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Publication numberUS5623055 A
Publication typeGrant
Application numberUS 08/189,176
Publication dateApr 22, 1997
Filing dateJan 28, 1994
Priority dateJan 28, 1994
Fee statusPaid
Publication number08189176, 189176, US 5623055 A, US 5623055A, US-A-5623055, US5623055 A, US5623055A
InventorsMark L. Stolowitz
Original AssigneeProlinx, Inc.
Export CitationBiBTeX, EndNote, RefMan
External Links: USPTO, USPTO Assignment, Espacenet
Phenylboronic acid complexes derived from aminosalicylic acid for bioconjugate preparation
US 5623055 A
Abstract
The present invention relates to a novel class of bioconjugates derived from phenylboronic acid complexes, and the method of making and using such bioconjugate complexes. The complexes are in the form of the following general formulas. ##STR1## wherein group Q is selected from either O, S, NH, N-alkyl and N-aryl, wherein alkyl denotes a hydrocarbon moiety, wherein aryl is selected from either an aromatic ring, a substituted aromatic ring and fused aromatic rings, wherein group R is preferably selected from either O, NH, CH2, alkyl and aryl, wherein alkyl and aryl are as were previously defined,
wherein group X is selected from either H, CH3 and C6 H5, wherein group Y is selected from either O, NH, CH2, alkyl and aryl, wherein alkyl and aryl are as were previously defined,
wherein groups Z and Z* comprises spacers selected from either alkyl and polyethyleneglycol chains, of from 1 to 16 carbon equivalents in length, wherein the chain may contain intermediate amide and disulfide bonds, and wherein groups Z and Z* are preferably selected from, but not limited to, either (CH2)n, wherein n=1 to 5, and (CH2 CH2 O)n', wherein n'=2 to 4,
and wherein groups BAS and BAS* are bioactive species.
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Claims(2)
I claim:
1. A phenylboronic acid bioconjugate of the General Formula I ##STR15## wherein group Q is selected from O, S, NH, and N-alkyl, and wherein alkyl denotes an alkyl hydrocarbon moiety,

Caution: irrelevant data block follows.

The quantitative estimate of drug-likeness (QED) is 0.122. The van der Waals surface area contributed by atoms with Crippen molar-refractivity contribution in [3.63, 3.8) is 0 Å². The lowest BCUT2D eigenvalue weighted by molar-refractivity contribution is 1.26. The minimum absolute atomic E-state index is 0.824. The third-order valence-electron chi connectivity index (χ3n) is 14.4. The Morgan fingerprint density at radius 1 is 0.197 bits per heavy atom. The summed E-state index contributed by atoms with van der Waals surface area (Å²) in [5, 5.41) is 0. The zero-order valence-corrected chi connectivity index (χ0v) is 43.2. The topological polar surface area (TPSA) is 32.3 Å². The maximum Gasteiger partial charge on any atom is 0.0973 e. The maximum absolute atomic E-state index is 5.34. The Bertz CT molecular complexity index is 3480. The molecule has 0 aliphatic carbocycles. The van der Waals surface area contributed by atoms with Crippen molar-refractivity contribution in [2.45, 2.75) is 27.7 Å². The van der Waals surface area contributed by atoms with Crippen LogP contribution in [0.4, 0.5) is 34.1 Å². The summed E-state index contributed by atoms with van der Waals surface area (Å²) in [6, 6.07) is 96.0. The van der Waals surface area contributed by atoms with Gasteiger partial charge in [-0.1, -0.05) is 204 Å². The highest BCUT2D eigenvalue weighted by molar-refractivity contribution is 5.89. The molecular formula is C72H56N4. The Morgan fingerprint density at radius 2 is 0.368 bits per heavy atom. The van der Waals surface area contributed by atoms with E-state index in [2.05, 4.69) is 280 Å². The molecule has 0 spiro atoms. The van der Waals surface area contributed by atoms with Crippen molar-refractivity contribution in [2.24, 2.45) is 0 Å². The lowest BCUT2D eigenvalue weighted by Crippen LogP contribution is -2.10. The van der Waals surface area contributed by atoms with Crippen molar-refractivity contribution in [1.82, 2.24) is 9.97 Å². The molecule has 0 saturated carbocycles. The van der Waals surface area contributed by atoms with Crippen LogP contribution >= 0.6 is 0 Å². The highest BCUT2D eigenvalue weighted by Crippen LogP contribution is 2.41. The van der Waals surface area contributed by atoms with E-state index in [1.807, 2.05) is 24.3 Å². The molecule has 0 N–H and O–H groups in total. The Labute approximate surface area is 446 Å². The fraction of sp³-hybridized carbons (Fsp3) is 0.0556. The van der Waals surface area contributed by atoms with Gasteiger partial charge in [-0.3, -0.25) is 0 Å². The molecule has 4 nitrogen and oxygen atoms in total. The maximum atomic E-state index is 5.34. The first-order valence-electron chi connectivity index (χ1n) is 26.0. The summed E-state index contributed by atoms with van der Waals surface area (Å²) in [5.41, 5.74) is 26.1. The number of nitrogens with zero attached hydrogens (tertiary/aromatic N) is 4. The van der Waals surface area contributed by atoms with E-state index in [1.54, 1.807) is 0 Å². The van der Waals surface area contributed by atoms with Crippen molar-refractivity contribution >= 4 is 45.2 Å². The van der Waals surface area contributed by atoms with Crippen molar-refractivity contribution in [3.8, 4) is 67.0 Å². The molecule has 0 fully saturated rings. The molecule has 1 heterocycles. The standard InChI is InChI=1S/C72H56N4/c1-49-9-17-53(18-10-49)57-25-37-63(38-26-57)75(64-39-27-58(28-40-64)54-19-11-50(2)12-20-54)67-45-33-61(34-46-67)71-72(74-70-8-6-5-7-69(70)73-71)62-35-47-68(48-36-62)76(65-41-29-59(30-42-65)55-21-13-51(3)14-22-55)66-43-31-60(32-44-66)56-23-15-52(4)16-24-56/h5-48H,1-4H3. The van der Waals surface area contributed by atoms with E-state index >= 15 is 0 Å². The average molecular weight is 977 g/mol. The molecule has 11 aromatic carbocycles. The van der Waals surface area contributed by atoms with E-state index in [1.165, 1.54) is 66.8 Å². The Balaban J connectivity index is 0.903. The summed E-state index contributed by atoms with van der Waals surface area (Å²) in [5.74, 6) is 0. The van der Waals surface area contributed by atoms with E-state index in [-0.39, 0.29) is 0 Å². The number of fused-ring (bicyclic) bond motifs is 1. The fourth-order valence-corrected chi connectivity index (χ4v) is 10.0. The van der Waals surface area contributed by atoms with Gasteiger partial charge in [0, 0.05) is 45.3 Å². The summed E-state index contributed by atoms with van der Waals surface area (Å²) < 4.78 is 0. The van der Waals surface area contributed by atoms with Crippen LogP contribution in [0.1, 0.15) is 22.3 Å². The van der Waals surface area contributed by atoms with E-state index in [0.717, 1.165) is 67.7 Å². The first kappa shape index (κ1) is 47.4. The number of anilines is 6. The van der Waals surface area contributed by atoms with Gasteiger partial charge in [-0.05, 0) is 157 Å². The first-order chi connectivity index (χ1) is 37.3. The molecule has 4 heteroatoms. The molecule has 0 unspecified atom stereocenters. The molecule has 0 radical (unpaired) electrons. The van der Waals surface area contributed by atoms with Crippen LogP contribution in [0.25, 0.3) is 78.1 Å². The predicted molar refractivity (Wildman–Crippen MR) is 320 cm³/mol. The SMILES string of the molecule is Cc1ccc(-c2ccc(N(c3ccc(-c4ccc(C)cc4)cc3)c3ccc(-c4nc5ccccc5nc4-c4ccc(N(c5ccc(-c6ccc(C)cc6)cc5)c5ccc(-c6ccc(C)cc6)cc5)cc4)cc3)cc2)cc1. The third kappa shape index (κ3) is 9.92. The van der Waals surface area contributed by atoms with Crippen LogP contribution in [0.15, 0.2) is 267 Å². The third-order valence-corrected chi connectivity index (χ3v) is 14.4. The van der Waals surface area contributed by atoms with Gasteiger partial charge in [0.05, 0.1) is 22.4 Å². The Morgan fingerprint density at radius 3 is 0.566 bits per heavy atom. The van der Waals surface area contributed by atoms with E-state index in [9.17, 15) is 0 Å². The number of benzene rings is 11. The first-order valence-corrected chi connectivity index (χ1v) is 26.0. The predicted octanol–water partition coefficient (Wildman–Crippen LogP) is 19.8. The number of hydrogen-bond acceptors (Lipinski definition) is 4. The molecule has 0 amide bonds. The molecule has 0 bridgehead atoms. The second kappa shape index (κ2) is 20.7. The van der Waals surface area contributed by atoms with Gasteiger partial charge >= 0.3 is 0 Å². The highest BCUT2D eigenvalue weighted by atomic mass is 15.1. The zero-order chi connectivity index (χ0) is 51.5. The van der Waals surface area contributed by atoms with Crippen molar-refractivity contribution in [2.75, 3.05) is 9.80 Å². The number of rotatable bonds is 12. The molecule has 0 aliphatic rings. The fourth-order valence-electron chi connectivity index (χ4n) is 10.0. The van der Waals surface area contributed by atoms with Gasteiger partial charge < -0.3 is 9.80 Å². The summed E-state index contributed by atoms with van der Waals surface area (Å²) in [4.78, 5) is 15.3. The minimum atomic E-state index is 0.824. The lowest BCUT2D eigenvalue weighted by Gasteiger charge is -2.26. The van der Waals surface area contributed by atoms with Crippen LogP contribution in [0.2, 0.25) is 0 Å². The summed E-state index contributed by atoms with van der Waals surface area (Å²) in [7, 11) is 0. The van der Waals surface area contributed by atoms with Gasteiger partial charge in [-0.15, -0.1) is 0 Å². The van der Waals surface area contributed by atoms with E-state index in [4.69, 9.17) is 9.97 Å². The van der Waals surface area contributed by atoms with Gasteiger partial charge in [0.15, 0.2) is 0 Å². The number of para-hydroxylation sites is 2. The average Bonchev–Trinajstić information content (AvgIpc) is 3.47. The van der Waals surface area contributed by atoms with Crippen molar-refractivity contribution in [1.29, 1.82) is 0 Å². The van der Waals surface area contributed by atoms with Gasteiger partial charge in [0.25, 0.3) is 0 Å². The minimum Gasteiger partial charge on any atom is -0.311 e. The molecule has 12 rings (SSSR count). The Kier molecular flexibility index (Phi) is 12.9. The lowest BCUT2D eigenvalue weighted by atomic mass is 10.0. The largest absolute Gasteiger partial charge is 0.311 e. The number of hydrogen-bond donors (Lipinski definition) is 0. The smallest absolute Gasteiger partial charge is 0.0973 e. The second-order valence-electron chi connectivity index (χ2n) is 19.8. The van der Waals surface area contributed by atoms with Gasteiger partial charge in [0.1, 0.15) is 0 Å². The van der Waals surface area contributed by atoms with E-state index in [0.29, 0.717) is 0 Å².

wherein group R is selected from O, NH, CH2, and alkyl, and wherein alkyl denotes an alkyl hydrocarbon moiety of from 2 to 6 carbons in length,
wherein groups Z and Z*, may be the same or different and are selected from an alkyl chain of from 1 to 16 carbon equivalents in length, and
wherein groups BAS and BAS* are bioactive species.
2. The phenylboronic acid bioconjugate of claim 1:
wherein group Q is selected from O and NH,
wherein group R is selected from O and CH2,
wherein groups Z and Z* are (CH2)n, wherein n=1 to 5.
Description
FIELD OF THE INVENTION

The present invention relates to the field of bioconjugate preparation, and more particularly, to a class of phenylboronic acid complexes useful for the conjugation of biological macro-molecules, and the method of making and using such complexes.

BACKGROUND OF THE INVENTION

Bioconjugation is a descriptive term for the joining of two or more different molecular species by chemical or biological means, in which at least one of the molecular species is a biological macromolecule. This includes conjugation of proteins, peptides, polysaccharides, lectins, hormones, nucleic acids, liposomes and cells, with each other or with any other molecular species that add useful properties, including radionuclides, toxins, haptens, inhibitors, fiuorophores, ligands, etc. Immobilization of biological macromolecules is also considered a special case of bioconjugation in which the macromolecule is conjugated, either reversibly or irreversibly, to an insoluble support. Bioconjugation is utilized extensively in biochemical, immunochemical and molecular biological research. Applications of bioconjugation are numerous, and include affinity chromatography, affinity cytochemistry, histochemistry, pathological probe detection, diagnostics, signal amplification, immunoassay, hybridoma technology, blotting technology, bioaffinity sensors, gene probe detection, cross-linking reagents, affinity targeting, affinity perturbation, drug delivery, fusogenic reagents, immobilizing reagents, selective retrieval, selective elimination, flow cytometry and cytological probe detection.

AVIDIN-BIOTIN SYSTEM